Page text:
Opinion: Don’t punish a city for its good schools

Originally published Feb. 4, 2019

OPINION

BY DAVE PRICE
Daily Post Editor

Should the state punish a community because it has high-quality schools?

State. Sen. Scott Wiener’s new bill to stimulate the construction of housing includes a gun pointed squarely at Palo Alto and Los Altos, with their high-performing school districts.

Last year, Wiener unsuccessfully pushed Senate Bill 827, which would have forced cities to allow housing developments up to eight stories within a half-mile radius of every Caltrain station and a quarter mile from bus stops where buses run every 15 minutes during commute times.

Eliminating local control

Cities across the state fought the measure because it would eliminate local zoning control and allow for taller buildings along transit routes, such as El Camino Real.

Palo Alto generally doesn’t allow buildings taller than 50 feet. Affordable housing advocates argued SB 827 would be a giveaway to developers, who have an easy time replacing rental homes for the poor with luxury condo complexes.

SB 827 died and this year Wiener is back with Senate Bill 50, which attempts to respond to the critics.

The new bill lowers maximum building heights to five stories. And SB 50 has provisions to protect rental housing from redevelopment.

But there’s something new in the bill that caught my eye. The old bill defined the target zone for high-density housing to places around bus stops and train stations. The new bill expands that area to places with a “proximity to jobs, high area median income relative to the relevant region, and high-quality public schools…”

Sounds like Palo Alto and Los Altos to me.

‘High-opportunity zones’

The bill defines places with good schools and jobs as “high-opportunity areas.”

My concern is that if SB 50 passes, Palo Alto and Los Altos will become “high-opportunity areas” where a developer could build a high-density housing project on any parcel zoned residential, and there wouldn’t be much that residents could say about it.

I want to see more housing, but not in neighborhoods full of single-family homes.

Where should new housing go?

That should be a local decision. I don’t want to replace the judgment of our local city council members and planning commissioners with that of Weiner and his buddies in Sacramento.

While Wiener’s previous bill failed, this one has more supporters.

He now has the very vocal housing advocates on his side because he added protections for existing low-income housing.

Big businesses are supporters as well, which figures since this approach will cost them less than if they were required to create housing when they build more offices.

And while Gov. Jerry Brown was lukewarm on SB 827, Gov. Gavin Newsom is more likely to sign SB 50 given his goal of building 3.5 million new homes in seven years.

Palo Alto’s pitch to Wiener

Tonight (Feb. 4), Palo Alto City Council members will meet with their Sacramento lobbyist. I don’t think council should give the lobbyist orders to kill SB 50, because the general intent of the bill — to create housing along transit corridors — is a worthy objective given the magnitude of the housing shortage.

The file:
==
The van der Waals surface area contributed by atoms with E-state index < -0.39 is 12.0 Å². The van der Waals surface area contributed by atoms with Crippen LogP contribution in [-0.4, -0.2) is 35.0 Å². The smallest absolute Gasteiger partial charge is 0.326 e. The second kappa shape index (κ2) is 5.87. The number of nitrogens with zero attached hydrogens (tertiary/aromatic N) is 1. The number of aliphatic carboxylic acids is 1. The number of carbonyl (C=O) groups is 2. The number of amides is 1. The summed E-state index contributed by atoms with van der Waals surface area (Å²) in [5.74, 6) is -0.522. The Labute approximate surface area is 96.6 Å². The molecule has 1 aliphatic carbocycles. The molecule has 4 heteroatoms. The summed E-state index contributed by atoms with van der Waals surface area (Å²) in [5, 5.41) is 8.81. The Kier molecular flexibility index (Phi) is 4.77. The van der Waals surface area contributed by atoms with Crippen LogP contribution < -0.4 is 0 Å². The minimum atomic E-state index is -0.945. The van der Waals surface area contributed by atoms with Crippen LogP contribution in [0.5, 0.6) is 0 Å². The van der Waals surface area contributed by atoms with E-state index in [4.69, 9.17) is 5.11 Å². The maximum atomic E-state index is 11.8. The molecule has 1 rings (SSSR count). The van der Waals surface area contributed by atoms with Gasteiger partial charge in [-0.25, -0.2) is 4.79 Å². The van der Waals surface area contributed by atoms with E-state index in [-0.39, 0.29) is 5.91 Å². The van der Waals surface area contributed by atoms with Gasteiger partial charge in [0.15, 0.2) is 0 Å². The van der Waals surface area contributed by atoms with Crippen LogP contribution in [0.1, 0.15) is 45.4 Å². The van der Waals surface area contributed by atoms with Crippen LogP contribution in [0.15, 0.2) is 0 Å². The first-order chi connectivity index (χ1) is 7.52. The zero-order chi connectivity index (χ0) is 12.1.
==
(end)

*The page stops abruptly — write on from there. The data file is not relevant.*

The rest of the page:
The city needs to take a more nuanced approach.

Our lobbyist should try to convince Wiener to amend the bill so that it doesn’t label all of Palo Alto and Los Altos as a high-density housing zone. Palo Alto can argue that it is taking the challenge of creating more affordable housing seriously without being hammered by the state.

In the past two months, council has approved ordinances allowing for higher housing densities downtown, in the California Avenue district and along El Camino Real.

That’s proof that the city is moving in the direction Wiener intended, and his provision targeting communities with good schools and good jobs would be overkill.

Editor Dave Price’s column appears on Mondays. His email address is price@padailypost.com.

21 Comments

  1. Wow. The newspapers aren’t revealing that little addition of where high density is allowed (which would be by right after up-zoning). High density would be allowed in areas where there is “proximity to jobs, high area median income relative to the relevant region, and high-quality public schools…” What is the definition of high area median income relative to the relevant region? Palo Alto and Los Altos would certainly meet that requirement. That would make every acre in both cities coming under Wiener’s bill. Lawsuits are waiting against many cities if Wiener’s bill passes. This is social engineering at its worst.

    The state housing law was set up to benefit developers. The law is unfair, unjust, and unequal. In news reports the word affordable is bandied about to gain the approval of voters.
    The noses of the state elected officials are growing longer and longer. If a county is on the special HCD list, little low income housing is required. On the HCD “bad” list – cites are told to up-zone more and more land in the city. HCD, doesn’t see a housing crisis and didn’t see a housing crisis when they divided up the number of housing units (mostly apartments for low income) among the counties or COGs for the 5th cycle housing element (2013-2021). All this news about affordable housing without notice of how many cities are removed from building the low income housing isn’t widely made public.